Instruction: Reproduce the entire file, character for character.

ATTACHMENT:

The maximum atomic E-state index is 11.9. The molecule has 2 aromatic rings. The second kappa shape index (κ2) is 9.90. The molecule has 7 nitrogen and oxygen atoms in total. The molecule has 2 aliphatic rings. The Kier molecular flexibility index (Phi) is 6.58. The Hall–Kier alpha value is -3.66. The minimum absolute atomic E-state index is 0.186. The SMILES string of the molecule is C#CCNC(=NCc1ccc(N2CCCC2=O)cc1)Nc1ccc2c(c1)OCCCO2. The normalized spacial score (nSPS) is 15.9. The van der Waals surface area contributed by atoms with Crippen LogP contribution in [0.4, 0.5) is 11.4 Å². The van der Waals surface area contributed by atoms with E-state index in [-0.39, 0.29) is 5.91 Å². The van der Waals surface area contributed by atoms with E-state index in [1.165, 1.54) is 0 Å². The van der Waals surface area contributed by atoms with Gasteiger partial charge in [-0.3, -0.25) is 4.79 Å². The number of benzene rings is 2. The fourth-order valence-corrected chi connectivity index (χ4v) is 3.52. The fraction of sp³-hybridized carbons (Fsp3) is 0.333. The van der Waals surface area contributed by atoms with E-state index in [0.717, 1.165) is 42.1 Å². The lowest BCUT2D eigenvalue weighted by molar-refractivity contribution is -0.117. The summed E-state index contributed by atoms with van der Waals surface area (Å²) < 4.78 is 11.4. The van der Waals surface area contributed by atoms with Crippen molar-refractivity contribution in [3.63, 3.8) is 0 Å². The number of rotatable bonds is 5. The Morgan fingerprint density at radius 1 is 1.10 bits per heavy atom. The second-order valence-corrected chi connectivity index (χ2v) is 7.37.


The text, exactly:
The maximum atomic E-state index is 11.9. The molecule has 2 aromatic rings. The second kappa shape index (κ2) is 9.90. The molecule has 7 nitrogen and oxygen atoms in total. The molecule has 2 aliphatic rings. The Kier molecular flexibility index (Phi) is 6.58. The Hall–Kier alpha value is -3.66. The minimum absolute atomic E-state index is 0.186. The SMILES string of the molecule is C#CCNC(=NCc1ccc(N2CCCC2=O)cc1)Nc1ccc2c(c1)OCCCO2. The normalized spacial score (nSPS) is 15.9. The van der Waals surface area contributed by atoms with Crippen LogP contribution in [0.4, 0.5) is 11.4 Å². The van der Waals surface area contributed by atoms with E-state index in [-0.39, 0.29) is 5.91 Å². The van der Waals surface area contributed by atoms with E-state index in [1.165, 1.54) is 0 Å². The van der Waals surface area contributed by atoms with Gasteiger partial charge in [-0.3, -0.25) is 4.79 Å². The number of benzene rings is 2. The fourth-order valence-corrected chi connectivity index (χ4v) is 3.52. The fraction of sp³-hybridized carbons (Fsp3) is 0.333. The van der Waals surface area contributed by atoms with E-state index in [0.717, 1.165) is 42.1 Å². The lowest BCUT2D eigenvalue weighted by molar-refractivity contribution is -0.117. The summed E-state index contributed by atoms with van der Waals surface area (Å²) < 4.78 is 11.4. The van der Waals surface area contributed by atoms with Crippen molar-refractivity contribution in [3.63, 3.8) is 0 Å². The number of rotatable bonds is 5. The Morgan fingerprint density at radius 1 is 1.10 bits per heavy atom. The second-order valence-corrected chi connectivity index (χ2v) is 7.37.